Ans: Part of what makes Poirot such a brilliant detective is his ability to interpret human behaviour so effectively. He understands almost instantly, from a combination of characters’ inconsistent statements and the actual clues of the case, that almost everyone connected to Ackroyd’s murder conceals something from him. Here, he accuses them of hiding these secrets. Although they might believe their secrets are unimportant and unrelated to the murder, Poirot can see the bigger picture and knows that there is much more to the case than meets the eye. It is only by getting everyone to confess their secrets that Poirot can start to piece the whole case together. As Dr. Sheppard later notes Poirot’s strategy of accusing everyone in this way effectively motivates many of them to confess by provoking such acute guilt.
45. “Everyone had a band in the elucidation of the mystery. It was rather like a jig-saw puzzle to which everyone contributed their own little piece of knowledge or discovery. But their task ended there. To Poirot alone belongs the renown of fitting those pieces into their correct place.” Dr. Sheppard.
Ans: Once again, here, Dr. Sheppard acknowledges Poirot’s unique ability to process the facts surrounding Ackroyd’s murder into a comprehensive picture of what happened that night. As later revealed, many different characters engaged in many different activities the night of the murder, all of which added to the confusing series of clues that the investigators had to parse through. Indeed, as is characteristic of the detective genre, almost every character had a secret he or she was concealing from the world, and, coincidentally, all of those characters actively engaged in their own secret behaviors at Fernly Park on the night of the murder. This extraordinary confluence of events made for a complicated mystery to solve, which makes it all the more impressive when Poirot pieces it all together. The sheer amount of different secrets involved in the plot is an artificial construct on the part of Agatha Christie, designed to make for an interesting case and a complex puzzle for her famous detective to solve.
46. “Let us take a man — a very ordinary man. A man with no idea of murder in his heart. There is in him somewhere a strain of weakness — deep down. It has so far never been called into play. Perhaps it never will be — and if so he will go to his grave honoured and respected by everyone. But let us suppose that something occurs.” Poirot.
Ans: At the end of the novel, Poirot stuns everyone by solving almost all of the mysteries surrounding Ackroyd’s murder. By the time he says this quote in Chapter 17, however, it is clear he already has an idea that Dr. Sheppard is the killer — indeed, he tells an eerie story about a hypothetical man who is prompted to commit murder because of a weakness of character and the perfect confluence of events. Here, in the beginning of the story, he describes Dr. Sheppard perfectly — an ordinary, seemingly decent man, but with a strain of weakness in his heart. In the right circumstances, this man can be motivated to criminal acts to satisfy his weak character. This is one of the main themes of the novel: how a combination of “nature” and “nurture” transforms a man into a criminal.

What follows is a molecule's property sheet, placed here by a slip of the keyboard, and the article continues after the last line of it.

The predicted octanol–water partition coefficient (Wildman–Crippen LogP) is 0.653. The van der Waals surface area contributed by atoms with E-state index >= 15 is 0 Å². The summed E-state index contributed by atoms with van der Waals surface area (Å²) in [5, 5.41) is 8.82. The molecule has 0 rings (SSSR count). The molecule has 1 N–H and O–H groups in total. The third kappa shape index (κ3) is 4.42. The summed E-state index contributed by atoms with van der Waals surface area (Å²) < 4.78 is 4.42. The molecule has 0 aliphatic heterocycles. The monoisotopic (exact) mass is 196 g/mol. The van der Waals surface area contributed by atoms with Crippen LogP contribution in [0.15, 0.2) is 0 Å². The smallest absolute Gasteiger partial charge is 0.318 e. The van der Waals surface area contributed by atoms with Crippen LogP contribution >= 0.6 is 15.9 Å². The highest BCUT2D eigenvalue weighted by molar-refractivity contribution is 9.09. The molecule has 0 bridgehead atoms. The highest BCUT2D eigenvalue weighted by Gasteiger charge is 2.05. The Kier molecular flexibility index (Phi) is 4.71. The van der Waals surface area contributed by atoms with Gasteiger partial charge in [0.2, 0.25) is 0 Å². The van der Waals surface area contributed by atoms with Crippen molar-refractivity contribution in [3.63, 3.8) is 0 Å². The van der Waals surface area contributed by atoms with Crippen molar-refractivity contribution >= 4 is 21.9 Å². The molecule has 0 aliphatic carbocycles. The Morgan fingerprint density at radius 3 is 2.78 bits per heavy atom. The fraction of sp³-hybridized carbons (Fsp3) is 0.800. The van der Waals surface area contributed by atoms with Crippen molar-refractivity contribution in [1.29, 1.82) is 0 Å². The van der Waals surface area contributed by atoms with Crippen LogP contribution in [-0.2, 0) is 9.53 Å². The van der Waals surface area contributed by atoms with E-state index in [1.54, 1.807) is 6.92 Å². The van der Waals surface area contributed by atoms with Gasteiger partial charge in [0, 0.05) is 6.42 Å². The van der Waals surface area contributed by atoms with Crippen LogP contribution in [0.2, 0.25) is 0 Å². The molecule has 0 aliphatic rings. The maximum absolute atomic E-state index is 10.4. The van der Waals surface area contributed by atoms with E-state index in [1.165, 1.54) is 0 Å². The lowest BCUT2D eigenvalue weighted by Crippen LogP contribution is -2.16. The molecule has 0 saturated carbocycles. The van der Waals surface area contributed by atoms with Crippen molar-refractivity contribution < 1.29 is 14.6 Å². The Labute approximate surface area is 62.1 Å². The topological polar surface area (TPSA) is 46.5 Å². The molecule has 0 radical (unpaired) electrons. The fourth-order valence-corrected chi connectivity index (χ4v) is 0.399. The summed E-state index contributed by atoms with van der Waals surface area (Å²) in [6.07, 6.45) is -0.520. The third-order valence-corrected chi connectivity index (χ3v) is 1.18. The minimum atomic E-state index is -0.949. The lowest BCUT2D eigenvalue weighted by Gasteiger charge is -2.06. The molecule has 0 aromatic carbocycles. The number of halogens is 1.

47. “My friend Hastings, he of whom I told you, used to say of me that I was a human oyster. But he was unjust. Of facts, I keep nothing to myself. But to everyone his own interpretations of them.” Poirot.
Ans: In this quote, Poirot explains his basic investigating strategy in his own words. Although he knows that many accuse him of not sharing his theories, he also knows that everyone has their own interpretation of the facts. As such, he thinks his best strategy is to freely share facts with others (which cannot in themselves be disputed), while keeping his opinions to himself until he is sure they can be validated.
48. Discuss The Murder of Roger Ackroyd Symbols, Allegory and Motifs.
Ans: The Wedding Ring (symbol)
The wedding ring that Poirot digs up from the gold-fish pond is a symbol for Ralph Paton and Ursula Boume’s relationship. Although Ralph gave her the ring when they secretly married, Ursula threw it into the pond after discovering Ralph’s secret. That is, he agreed to an engagement to Flora Ackroyd when his uncle requested it, hoping that would encourage his uncle to help settle his debts. Like the ring tossed in the mud in frustration, Ursula and Ralph’s marriage suffers as a result — she is furious at this betrayal, and it causes great conflict between them.
Poirot’s Story (Allegory)
Poirot’s story at the end of Chapter 17 is an allegory for Dr. Sheppard’s guilt in the murder. Indeed, in telling the story about a hypothetical man moved to commit crimes after his weak character is exposed to just the right provocations of situations or events, Poirot is describing Dr. Sheppard’s blackmailing of Mrs. Ferrars and subsequent murder of Roger Ackroyd exactly. At the time, Dr. Sheppard is stunned to silence by the “merciless analysis” (p. 202). Ultimately, he will realize that Poirot by then knew of his guilt and was using the story as a means to explain how Dr. Sheppard was brought to the point of committing murder.
Vegetable Marrow (Symbol)
When Poirot is first introduced, he has just thrown a vegetable marrow (squash) over the wall of his garden in frustration. Poirot, recently retired from his job as a detective, has retreated to King’s Abbott to “enjoy” his retirement, but quickly learns that he misses investigating. Retirement for Poirot is an unsatisfying and unstimulating state. For Poirot, the vegetable marrow is a symbol of the disappointment of retirement. After spending months cultivating the marrow, he became so fed up with the experience that he threw it over his garden wall in frustration. Instead, Poirot needs the stimulation of an investigation in order to find satisfaction.
The Goose Quill (Symbol)